“What that’s showing is that our families are just like everybody else; they really want to do better, and in some cases they just don’t have the support that they need in order to do better,” said Fulton Meachem, CEO of Charlotte Housing Authority. “What was so attractive about [ParentChild+] was we’re going in the community and we’re not just talking to the kids, we’re talking to the parents. We’re teaching the kids how to [succeed], so that when we go away, they’re more self-sufficient, and that’s what we want people to be is self-sufficient, relying upon themselves.”

ParentChild+ will also operate within Charlotte Bilingual Preschool, North Carolina’s only five-star licensed dual-language academy, by recruiting early learning specialists that share language, community and cultural backgrounds with students.

Charlotte Bilingual Preschool Executive Director Banu Valladares said the new investment will be a boon to students and their families in the school’s 20th year.

Banu Valladares speaks at the press conference. (Photo by Ryan Pitkin)

“We have a strong commitment to moving our families out of poverty to create economic mobility, and the fact that we can actually hire parents is super exciting for us,” Valladares said. “We are delighted to partner with people who truly understand the importance of partnership with parents to move their children forward.”

ParentChild+ will also partner with UCity Family Zone, a network of organizations in University City consisting of UNC Charlotte, non-profits, businesses, schools, faith-based organizations and others.

Dr. Mark DeHaven and the Early Years Collaborative at UNC Charlotte will begin evaluating ParentChild+ metrics for success alongside the childhood and family resilience work led by the UCity Family Zone Steering Committee. The UCity Family Zone is being considered as a future partner site for ParentChild+.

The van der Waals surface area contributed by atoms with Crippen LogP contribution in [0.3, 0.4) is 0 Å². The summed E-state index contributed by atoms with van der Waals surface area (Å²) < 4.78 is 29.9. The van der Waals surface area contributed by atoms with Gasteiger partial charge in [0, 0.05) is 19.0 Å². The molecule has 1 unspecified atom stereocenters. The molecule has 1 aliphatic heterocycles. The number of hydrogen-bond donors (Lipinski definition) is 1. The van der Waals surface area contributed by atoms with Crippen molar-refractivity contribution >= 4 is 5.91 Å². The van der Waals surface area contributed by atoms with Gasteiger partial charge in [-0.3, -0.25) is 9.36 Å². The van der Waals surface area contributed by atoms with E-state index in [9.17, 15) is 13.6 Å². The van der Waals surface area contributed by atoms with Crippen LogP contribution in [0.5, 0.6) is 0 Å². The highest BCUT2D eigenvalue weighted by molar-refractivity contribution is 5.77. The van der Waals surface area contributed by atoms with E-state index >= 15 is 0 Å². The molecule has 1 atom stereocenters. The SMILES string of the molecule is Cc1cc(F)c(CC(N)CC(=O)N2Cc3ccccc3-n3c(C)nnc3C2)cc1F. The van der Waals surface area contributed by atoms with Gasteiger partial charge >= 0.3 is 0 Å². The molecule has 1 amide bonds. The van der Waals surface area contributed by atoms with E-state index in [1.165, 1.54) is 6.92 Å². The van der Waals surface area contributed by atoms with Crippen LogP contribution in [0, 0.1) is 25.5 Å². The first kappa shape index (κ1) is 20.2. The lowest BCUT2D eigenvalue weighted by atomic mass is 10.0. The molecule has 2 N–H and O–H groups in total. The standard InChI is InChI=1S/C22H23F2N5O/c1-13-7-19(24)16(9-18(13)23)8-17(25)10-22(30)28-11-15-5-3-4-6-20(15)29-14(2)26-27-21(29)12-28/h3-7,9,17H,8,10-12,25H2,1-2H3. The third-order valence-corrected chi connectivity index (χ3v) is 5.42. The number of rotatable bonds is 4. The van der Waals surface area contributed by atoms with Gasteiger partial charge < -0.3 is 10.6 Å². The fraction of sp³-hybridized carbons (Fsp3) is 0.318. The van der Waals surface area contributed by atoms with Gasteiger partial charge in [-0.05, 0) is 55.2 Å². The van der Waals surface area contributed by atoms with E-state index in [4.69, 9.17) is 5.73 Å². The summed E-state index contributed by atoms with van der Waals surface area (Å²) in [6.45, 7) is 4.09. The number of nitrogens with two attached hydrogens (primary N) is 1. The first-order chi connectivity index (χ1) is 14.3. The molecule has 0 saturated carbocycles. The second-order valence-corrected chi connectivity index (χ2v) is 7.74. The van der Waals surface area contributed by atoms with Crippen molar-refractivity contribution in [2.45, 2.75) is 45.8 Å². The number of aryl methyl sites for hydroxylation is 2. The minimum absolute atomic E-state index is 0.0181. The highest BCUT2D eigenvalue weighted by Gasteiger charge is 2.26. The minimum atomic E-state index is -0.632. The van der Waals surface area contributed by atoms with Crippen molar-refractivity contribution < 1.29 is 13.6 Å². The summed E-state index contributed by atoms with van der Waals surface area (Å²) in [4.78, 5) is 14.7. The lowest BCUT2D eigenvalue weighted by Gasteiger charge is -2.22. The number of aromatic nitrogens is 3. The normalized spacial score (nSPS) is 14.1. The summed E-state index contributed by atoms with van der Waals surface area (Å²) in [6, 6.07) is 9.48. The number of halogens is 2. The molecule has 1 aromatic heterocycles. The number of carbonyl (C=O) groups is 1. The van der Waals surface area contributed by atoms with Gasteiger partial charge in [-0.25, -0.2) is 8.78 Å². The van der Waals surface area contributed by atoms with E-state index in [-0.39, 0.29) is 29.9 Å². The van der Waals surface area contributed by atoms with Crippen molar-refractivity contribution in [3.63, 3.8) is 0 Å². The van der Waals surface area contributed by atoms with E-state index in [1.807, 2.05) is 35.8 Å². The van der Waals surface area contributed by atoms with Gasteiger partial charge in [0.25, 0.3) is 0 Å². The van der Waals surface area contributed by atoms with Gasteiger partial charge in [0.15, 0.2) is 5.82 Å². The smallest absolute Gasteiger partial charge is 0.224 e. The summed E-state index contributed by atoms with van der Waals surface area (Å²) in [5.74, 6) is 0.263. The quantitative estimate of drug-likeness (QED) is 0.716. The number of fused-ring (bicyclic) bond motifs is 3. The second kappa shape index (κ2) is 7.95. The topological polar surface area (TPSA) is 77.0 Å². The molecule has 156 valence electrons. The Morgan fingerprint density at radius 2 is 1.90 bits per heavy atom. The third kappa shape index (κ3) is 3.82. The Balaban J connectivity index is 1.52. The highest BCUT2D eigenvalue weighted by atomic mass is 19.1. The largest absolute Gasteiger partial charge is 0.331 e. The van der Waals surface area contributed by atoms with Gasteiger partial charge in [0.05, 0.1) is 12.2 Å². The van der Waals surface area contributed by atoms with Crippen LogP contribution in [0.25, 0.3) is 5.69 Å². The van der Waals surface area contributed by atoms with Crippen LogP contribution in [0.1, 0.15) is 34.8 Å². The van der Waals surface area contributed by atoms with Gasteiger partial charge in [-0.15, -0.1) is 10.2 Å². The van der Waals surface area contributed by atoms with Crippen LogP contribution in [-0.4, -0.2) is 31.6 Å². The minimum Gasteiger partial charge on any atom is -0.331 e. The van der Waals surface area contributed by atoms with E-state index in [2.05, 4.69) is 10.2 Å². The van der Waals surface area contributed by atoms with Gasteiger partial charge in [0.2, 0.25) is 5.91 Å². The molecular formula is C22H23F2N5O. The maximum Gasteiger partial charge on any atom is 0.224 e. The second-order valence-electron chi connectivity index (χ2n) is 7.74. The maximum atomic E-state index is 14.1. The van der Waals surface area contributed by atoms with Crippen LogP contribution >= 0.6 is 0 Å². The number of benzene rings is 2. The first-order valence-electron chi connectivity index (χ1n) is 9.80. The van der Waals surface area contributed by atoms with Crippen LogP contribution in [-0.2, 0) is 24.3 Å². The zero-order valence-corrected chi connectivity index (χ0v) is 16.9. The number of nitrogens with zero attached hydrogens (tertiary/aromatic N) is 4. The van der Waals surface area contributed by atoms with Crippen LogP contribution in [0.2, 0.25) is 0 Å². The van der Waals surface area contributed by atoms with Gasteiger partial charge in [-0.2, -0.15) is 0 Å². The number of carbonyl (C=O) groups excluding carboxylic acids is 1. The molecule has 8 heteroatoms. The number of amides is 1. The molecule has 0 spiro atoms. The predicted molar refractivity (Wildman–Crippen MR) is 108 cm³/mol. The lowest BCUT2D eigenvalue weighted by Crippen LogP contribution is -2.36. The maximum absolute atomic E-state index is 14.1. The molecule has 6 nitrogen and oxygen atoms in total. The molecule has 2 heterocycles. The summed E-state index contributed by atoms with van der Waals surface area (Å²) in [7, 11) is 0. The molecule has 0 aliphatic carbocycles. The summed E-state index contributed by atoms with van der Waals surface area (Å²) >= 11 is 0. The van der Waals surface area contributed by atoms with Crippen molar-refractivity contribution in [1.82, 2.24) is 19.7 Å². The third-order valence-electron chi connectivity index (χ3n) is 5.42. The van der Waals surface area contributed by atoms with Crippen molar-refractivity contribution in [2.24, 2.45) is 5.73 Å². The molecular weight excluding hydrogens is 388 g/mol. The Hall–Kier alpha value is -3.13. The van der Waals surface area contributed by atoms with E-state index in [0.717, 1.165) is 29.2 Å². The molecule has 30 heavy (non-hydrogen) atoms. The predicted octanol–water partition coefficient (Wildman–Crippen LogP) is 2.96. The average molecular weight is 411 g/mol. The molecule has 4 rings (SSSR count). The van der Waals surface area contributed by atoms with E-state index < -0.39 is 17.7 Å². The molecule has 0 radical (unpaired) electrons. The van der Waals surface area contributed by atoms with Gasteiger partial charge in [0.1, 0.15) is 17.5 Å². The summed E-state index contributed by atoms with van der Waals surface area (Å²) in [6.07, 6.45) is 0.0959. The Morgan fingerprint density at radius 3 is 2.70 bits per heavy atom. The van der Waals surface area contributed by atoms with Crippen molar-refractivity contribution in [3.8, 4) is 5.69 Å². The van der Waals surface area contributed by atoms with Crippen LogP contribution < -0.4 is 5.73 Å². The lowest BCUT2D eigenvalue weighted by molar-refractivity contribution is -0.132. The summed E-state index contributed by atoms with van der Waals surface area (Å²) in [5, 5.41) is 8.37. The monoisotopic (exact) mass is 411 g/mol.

Many in attendance on Wednesday credited Carrie Cook, executive director of the GreenLight Fund, with implementing the ParentChild+ launch in Charlotte.

Carrie Cook led efforts to bring ParentChild+ to Charlotte. (Photo by Ryan Pitkin)

After the 2015 economic mobility report was released, GreenLight Fund Charlotte led conversations with local stakeholders and families to identify opportunities for expanded services and resources. The result was a focus on early childhood resilience and parental support, according to a press release announcing the ParentChild+ launch.

GreenLight vetted dozens of organizations to find a program with the most impactful results and promise of local fit. With the assistance of GreenLight Charlotte’s Selection Advisory Council, ParentChild+ was selected as the first investment in a portfolio of solutions expected to grow each year to address gaps in services to families in Charlotte’s low-income community.

On Wednesday, Cook referenced a study from the National Forum on Early Childhood Policy that shows that for every $1 invested in early childhood education, a community can expect from $6 to $9 in return.

“So the million dollars today, when we think about the graduation rates of our kindergarten students moving through high school, leaving high school prepared for life success because they have had school success,” Cook said, “that changes a generation, that changes the game, and that puts Charlotte where we should be in terms of economic mobility.”